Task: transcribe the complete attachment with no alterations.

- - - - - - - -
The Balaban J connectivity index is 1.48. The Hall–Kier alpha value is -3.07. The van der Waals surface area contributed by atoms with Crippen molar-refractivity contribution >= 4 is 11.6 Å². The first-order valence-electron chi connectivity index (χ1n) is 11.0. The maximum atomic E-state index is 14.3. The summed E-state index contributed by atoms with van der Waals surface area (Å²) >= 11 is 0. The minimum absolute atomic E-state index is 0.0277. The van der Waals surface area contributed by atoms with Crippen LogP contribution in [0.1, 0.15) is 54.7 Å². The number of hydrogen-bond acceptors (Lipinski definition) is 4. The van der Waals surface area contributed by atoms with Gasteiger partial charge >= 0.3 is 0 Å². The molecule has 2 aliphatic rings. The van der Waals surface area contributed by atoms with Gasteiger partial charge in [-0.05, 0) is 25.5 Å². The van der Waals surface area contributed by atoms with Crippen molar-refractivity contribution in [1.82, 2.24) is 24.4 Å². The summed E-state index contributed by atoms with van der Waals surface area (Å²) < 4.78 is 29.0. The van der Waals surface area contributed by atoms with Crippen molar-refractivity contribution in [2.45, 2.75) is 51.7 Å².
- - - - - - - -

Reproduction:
The Balaban J connectivity index is 1.48. The Hall–Kier alpha value is -3.07. The van der Waals surface area contributed by atoms with Crippen molar-refractivity contribution >= 4 is 11.6 Å². The first-order valence-electron chi connectivity index (χ1n) is 11.0. The maximum atomic E-state index is 14.3. The summed E-state index contributed by atoms with van der Waals surface area (Å²) >= 11 is 0. The minimum absolute atomic E-state index is 0.0277. The van der Waals surface area contributed by atoms with Crippen LogP contribution in [0.1, 0.15) is 54.7 Å². The number of hydrogen-bond acceptors (Lipinski definition) is 4. The van der Waals surface area contributed by atoms with Gasteiger partial charge >= 0.3 is 0 Å². The molecule has 2 aliphatic rings. The van der Waals surface area contributed by atoms with Gasteiger partial charge in [-0.05, 0) is 25.5 Å². The van der Waals surface area contributed by atoms with Crippen molar-refractivity contribution in [1.82, 2.24) is 24.4 Å². The summed E-state index contributed by atoms with van der Waals surface area (Å²) < 4.78 is 29.0. The van der Waals surface area contributed by atoms with Crippen molar-refractivity contribution in [2.45, 2.75) is 51.7 Å².